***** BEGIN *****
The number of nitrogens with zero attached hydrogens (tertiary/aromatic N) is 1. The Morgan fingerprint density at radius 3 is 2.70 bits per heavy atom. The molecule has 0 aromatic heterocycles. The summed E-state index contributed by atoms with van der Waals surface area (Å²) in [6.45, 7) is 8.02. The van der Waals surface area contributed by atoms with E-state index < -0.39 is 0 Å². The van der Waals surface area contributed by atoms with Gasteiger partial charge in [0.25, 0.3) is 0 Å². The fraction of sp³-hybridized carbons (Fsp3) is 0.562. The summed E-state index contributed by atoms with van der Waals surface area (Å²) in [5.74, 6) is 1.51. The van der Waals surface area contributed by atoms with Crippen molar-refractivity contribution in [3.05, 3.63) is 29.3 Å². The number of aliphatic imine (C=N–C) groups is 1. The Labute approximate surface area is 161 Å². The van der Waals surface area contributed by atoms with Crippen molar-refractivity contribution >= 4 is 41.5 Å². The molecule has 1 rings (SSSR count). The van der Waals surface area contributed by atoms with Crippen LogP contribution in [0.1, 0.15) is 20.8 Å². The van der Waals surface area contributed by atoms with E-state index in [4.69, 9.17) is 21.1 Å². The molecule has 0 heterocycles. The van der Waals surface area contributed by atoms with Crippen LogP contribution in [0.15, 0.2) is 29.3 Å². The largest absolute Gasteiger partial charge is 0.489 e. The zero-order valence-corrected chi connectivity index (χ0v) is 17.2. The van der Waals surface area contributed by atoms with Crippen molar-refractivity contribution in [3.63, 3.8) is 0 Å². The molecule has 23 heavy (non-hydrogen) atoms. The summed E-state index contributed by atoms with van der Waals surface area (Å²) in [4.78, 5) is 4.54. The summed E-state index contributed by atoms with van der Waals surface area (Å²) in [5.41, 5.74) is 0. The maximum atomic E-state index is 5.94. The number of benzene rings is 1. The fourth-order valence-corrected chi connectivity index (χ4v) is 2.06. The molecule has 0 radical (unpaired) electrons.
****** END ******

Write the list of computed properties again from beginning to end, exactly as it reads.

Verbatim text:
The number of nitrogens with zero attached hydrogens (tertiary/aromatic N) is 1. The Morgan fingerprint density at radius 3 is 2.70 bits per heavy atom. The molecule has 0 aromatic heterocycles. The summed E-state index contributed by atoms with van der Waals surface area (Å²) in [6.45, 7) is 8.02. The van der Waals surface area contributed by atoms with E-state index < -0.39 is 0 Å². The van der Waals surface area contributed by atoms with Gasteiger partial charge in [0.25, 0.3) is 0 Å². The fraction of sp³-hybridized carbons (Fsp3) is 0.562. The summed E-state index contributed by atoms with van der Waals surface area (Å²) in [5.74, 6) is 1.51. The van der Waals surface area contributed by atoms with Crippen molar-refractivity contribution in [3.05, 3.63) is 29.3 Å². The number of aliphatic imine (C=N–C) groups is 1. The Labute approximate surface area is 161 Å². The van der Waals surface area contributed by atoms with Crippen molar-refractivity contribution >= 4 is 41.5 Å². The molecule has 1 rings (SSSR count). The van der Waals surface area contributed by atoms with Crippen LogP contribution in [0.1, 0.15) is 20.8 Å². The van der Waals surface area contributed by atoms with E-state index in [4.69, 9.17) is 21.1 Å². The molecule has 0 heterocycles. The van der Waals surface area contributed by atoms with Crippen LogP contribution in [0.15, 0.2) is 29.3 Å². The largest absolute Gasteiger partial charge is 0.489 e. The zero-order valence-corrected chi connectivity index (χ0v) is 17.2. The van der Waals surface area contributed by atoms with Crippen molar-refractivity contribution in [3.63, 3.8) is 0 Å². The molecule has 23 heavy (non-hydrogen) atoms. The summed E-state index contributed by atoms with van der Waals surface area (Å²) in [4.78, 5) is 4.54. The summed E-state index contributed by atoms with van der Waals surface area (Å²) in [5.41, 5.74) is 0. The maximum atomic E-state index is 5.94. The number of benzene rings is 1. The fourth-order valence-corrected chi connectivity index (χ4v) is 2.06. The molecule has 0 radical (unpaired) electrons.